Fifi: I would advise people who are in their twenties and are feeling depressed, not to bottle their feelings and to speak to someone as soon as possible, not to isolate themselves, just get out even if it's for a walk ,just chatting to someone in the park can lift your mood and not to feel embarrassed about their feelings. Also not to put stress on themselves to be perfect, there's no such thing. Find something that you enjoyed doing when you were younger just for fun, where there's no competition, just because you enjoy it. One last thing, I recommend too have an animal to love and look after.
Judy: I would first hope that having an actual diagnosis would in some way be a relief, compared to walking around feeling terrible and not knowing why. I would say some kind of therapy is essential to help you think clearly and to be a source of support, especially if you're feeling suicidal.
Then you have to figure out what needs to change in order for you to feel better and to remember that depression is often the result of unacknowledged anger. If you don't start feeling better, you might want to check with a psychiatrist about taking medication; some people need medication to be able to get any benefit out of therapy. When you treat the depression, if you do have repeated episodes, they tend to get less and less severe; untreated, I think the reverse might be true.
Also, there's no need to feel ashamed of being depressed, even though most of us do at times. I think it takes more energy to try to hide it than to just disclose it as necessary. I don't think people will think less of you because of it and they may even appreciate your honesty.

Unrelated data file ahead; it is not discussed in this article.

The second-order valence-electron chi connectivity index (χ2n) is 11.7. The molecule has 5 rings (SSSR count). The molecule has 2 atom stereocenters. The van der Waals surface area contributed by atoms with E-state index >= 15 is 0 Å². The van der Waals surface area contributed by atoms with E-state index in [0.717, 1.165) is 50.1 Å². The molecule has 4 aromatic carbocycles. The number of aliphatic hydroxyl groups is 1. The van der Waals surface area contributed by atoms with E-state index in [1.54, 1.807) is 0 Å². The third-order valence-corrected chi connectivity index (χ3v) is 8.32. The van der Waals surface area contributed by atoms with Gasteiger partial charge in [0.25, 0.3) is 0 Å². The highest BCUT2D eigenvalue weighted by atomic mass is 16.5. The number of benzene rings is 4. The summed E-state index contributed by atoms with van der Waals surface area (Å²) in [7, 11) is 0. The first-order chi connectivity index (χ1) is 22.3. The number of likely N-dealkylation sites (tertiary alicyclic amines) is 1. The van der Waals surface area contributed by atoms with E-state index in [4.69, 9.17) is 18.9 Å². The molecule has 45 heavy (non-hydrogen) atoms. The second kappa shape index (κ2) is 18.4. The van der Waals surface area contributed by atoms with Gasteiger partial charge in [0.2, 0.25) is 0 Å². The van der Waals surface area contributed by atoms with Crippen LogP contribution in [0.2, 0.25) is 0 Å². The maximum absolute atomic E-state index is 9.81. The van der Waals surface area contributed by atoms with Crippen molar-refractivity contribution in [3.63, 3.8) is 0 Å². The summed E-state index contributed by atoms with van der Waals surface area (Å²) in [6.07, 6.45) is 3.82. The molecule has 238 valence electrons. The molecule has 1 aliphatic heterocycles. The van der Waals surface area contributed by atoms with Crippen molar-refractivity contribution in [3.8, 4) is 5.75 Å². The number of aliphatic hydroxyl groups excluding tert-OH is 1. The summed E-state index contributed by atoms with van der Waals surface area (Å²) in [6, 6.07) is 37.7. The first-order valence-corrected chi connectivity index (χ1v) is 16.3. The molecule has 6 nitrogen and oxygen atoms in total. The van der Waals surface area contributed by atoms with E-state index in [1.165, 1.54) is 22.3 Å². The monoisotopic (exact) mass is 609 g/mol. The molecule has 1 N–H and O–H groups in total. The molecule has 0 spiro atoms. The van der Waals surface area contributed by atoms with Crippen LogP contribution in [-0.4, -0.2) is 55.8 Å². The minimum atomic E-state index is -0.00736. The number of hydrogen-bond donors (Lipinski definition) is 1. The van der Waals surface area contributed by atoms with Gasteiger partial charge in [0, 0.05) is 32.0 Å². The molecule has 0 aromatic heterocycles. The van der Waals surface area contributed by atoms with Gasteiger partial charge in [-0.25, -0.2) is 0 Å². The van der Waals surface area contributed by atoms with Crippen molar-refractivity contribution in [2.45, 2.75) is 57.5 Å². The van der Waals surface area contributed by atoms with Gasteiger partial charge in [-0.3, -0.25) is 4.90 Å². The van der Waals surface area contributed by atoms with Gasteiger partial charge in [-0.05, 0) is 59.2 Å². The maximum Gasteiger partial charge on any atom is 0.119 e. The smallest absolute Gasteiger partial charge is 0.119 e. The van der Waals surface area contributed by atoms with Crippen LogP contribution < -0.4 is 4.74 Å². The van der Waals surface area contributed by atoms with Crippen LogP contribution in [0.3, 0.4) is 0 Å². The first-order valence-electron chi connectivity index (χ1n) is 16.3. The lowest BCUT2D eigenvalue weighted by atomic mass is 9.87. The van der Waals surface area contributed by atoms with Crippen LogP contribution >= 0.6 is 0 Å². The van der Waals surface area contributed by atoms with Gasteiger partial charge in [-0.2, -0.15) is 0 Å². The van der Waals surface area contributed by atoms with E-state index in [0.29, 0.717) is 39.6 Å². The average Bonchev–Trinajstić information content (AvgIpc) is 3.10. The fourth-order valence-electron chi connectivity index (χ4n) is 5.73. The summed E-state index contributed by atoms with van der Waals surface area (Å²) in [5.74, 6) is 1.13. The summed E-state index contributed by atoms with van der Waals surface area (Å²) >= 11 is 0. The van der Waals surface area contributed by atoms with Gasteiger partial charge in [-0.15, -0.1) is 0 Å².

Any last thoughts? Anything you want people to know from this interview?
Judy: I would hope that depression will carry less and less of a stigma the more people talk about it and acknowledge and share their experiences with it. Preparing for this interview made me realize what a different spot I'm at compared to my much younger days in dealing with it. There is more help available now than there was 40 or more years ago (although there are probably still not enough psychiatrists available) and new drugs are being discovered all the time.
But, in most cases, you have to know that you have to heal your soul, not just your brain chemistry - a pill can't fix everything. Healing is a journey, it's not going to happen overnight, but it can definitely happen if you want it badly enough.
Another thing I would like to say is that suicide doesn't fix anything, either, it just leaves a lot of hurt and grieving people behind, no matter how much of a burden you think you are. Life changes as we change and there are a lot of good things waiting for us to discover them. You will meet people in your life who will be nurturing and others who drain the life out of you and you want to try to hang around those nurturing ones as much as you can; in turn, some day you will be able to "pay it forward" and help someone else because of the strength you've gained.
The world needs survivors.
On that note I will say thank you to Fifi and Judy for sharing their stories here today. If you have a story to tell about how you are coping with your depression please do share it here with us. You help others when you talk about your own experiences.